[Marxism] Fwd: Physicists and Philosophers Debate the Boundaries of Science | Quanta Magazine

Louis Proyect lnp3 at panix.com
Thu Dec 17 06:13:22 MST 2015

The crisis, as Ellis and Silk tell it, is the wildly speculative nature 
of modern physics theories, which they say reflects a dangerous 
departure from the scientific method. Many of today’s theorists — chief 
among them the proponents of string theory and the multiverse hypothesis 
— appear convinced of their ideas on the grounds that they are beautiful 
or logically compelling, despite the impossibility of testing them. 
Ellis and Silk accused these theorists of “moving the goalposts” of 
science and blurring the line between physics and pseudoscience. “The 
imprimatur of science should be awarded only to a theory that is 
testable,” Ellis and Silk wrote, thereby disqualifying most of the 
leading theories of the past 40 years. “Only then can we defend science 
from attack.”


 From the January Harper's (behind a paywall):

"Before the Big Bang: The physics and metaphysics of the creation of the 

By Alan Lightman

The quantum cosmologists are aware of the vast philosophical and 
theological reverberations of their work. As Hawking says in A Brief 
History of Time, many people believe that God, while permitting the 
universe to evolve according to fixed laws of nature, was uniquely 
responsible for winding up the clock at the beginning and choosing how 
to set it in motion. Hawking’s own theory provides an explanation for 
how the universe might have wound itself up — his method of calculating 
the early snapshots of the universe has no dependence on initial 
conditions or boundaries or anything outside the universe itself. The 
icy rules of quantum physics are completely sufficient. “What place, 
then, for a creator?” asks Hawking. Lawrence Krauss, a physicist, 
reaches a similar conclusion in his book A Universe from Nothing, in 
which he argues that advances in quantum cosmology show that God is 
irrelevant at best.

One would expect most quantum cosmologists to be atheists, like the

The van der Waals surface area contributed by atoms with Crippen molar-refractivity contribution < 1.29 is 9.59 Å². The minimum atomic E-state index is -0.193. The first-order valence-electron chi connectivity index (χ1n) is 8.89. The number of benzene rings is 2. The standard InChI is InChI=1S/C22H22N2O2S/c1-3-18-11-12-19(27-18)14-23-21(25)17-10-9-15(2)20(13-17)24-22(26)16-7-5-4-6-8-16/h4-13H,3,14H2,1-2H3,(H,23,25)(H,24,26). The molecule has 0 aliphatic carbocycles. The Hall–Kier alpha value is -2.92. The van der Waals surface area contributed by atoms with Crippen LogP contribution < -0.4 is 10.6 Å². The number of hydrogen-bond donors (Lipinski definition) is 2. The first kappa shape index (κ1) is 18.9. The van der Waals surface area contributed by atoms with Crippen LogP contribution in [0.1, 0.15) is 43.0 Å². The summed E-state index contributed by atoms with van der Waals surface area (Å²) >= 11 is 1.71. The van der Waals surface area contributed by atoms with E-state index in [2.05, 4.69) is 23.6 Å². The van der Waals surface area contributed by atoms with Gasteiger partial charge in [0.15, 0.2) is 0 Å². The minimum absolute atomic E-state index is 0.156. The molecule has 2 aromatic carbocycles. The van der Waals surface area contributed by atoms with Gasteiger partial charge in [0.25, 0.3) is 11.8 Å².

majority of scientists. But Don Page, a leading quantum cosmologist at 
the University of Alberta, is also an evangelical Christian. Page is a 
master computationalist. When he and I were fellow graduate students in 
physics at Caltech, he used to quietly take out a fine-point pen 
whenever confronted with a difficult physics problem. Without flinching 
or pausing, he scribbled one equation after another in a dense tangle of 
mathematics until he arrived at the answer. Although he has collaborated 
with Hawking on major papers, Page parts ways with him on the subject of 
God. He recently told me, “As a Christian, I think there is a being 
outside the universe that created the universe and caused all things. 
God is the true creator. All of the universe is caused by God.” In a 
guest column on Carroll’s blog (which is called The Preposterous 
Universe), Page sounds simultaneously like a scientist and a theist:

	One might think that adding the hypothesis that the world (all that 
exists) includes God would make the theory for the entire world more 
complex, but it is not obvious that is the case, since it might be that 
God is even simpler than the universe, so that one would get a simpler 
explanation starting with God than starting with just the universe.

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